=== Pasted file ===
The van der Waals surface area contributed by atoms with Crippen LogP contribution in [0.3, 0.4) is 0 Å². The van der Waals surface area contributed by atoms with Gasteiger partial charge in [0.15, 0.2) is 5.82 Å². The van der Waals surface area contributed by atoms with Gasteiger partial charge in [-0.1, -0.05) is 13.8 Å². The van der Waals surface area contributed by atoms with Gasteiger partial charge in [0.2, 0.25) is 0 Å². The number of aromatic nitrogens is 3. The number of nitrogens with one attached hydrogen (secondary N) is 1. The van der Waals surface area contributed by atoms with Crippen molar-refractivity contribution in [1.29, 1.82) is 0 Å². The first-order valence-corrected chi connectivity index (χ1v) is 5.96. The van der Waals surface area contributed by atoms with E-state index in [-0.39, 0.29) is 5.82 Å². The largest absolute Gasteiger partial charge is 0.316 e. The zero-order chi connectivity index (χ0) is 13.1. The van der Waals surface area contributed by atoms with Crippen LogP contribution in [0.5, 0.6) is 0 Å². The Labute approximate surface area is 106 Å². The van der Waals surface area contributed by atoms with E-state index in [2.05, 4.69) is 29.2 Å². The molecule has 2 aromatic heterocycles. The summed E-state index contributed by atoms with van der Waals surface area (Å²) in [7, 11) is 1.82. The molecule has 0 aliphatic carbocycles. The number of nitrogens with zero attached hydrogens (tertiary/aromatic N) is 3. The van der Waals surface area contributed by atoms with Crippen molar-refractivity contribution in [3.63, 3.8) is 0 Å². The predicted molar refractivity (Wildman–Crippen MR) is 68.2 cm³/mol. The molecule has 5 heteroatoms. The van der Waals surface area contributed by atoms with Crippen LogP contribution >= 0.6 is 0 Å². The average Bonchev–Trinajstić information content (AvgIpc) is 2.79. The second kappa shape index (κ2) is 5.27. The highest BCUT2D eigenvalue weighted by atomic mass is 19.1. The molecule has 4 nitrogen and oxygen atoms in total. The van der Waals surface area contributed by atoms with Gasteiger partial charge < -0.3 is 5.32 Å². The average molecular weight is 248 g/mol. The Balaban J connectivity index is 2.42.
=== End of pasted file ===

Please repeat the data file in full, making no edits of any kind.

The van der Waals surface area contributed by atoms with Crippen LogP contribution in [0.3, 0.4) is 0 Å². The van der Waals surface area contributed by atoms with Gasteiger partial charge in [0.15, 0.2) is 5.82 Å². The van der Waals surface area contributed by atoms with Gasteiger partial charge in [-0.1, -0.05) is 13.8 Å². The van der Waals surface area contributed by atoms with Gasteiger partial charge in [0.2, 0.25) is 0 Å². The number of aromatic nitrogens is 3. The number of nitrogens with one attached hydrogen (secondary N) is 1. The van der Waals surface area contributed by atoms with Crippen molar-refractivity contribution in [1.29, 1.82) is 0 Å². The first-order valence-corrected chi connectivity index (χ1v) is 5.96. The van der Waals surface area contributed by atoms with E-state index in [-0.39, 0.29) is 5.82 Å². The largest absolute Gasteiger partial charge is 0.316 e. The zero-order chi connectivity index (χ0) is 13.1. The van der Waals surface area contributed by atoms with Crippen LogP contribution in [0.5, 0.6) is 0 Å². The Labute approximate surface area is 106 Å². The van der Waals surface area contributed by atoms with E-state index in [2.05, 4.69) is 29.2 Å². The molecule has 2 aromatic heterocycles. The summed E-state index contributed by atoms with van der Waals surface area (Å²) in [7, 11) is 1.82. The molecule has 0 aliphatic carbocycles. The number of nitrogens with zero attached hydrogens (tertiary/aromatic N) is 3. The van der Waals surface area contributed by atoms with Crippen molar-refractivity contribution in [3.63, 3.8) is 0 Å². The predicted molar refractivity (Wildman–Crippen MR) is 68.2 cm³/mol. The molecule has 5 heteroatoms. The van der Waals surface area contributed by atoms with Crippen LogP contribution >= 0.6 is 0 Å². The average Bonchev–Trinajstić information content (AvgIpc) is 2.79. The second kappa shape index (κ2) is 5.27. The highest BCUT2D eigenvalue weighted by atomic mass is 19.1. The molecule has 4 nitrogen and oxygen atoms in total. The van der Waals surface area contributed by atoms with Gasteiger partial charge < -0.3 is 5.32 Å². The average molecular weight is 248 g/mol. The Balaban J connectivity index is 2.42.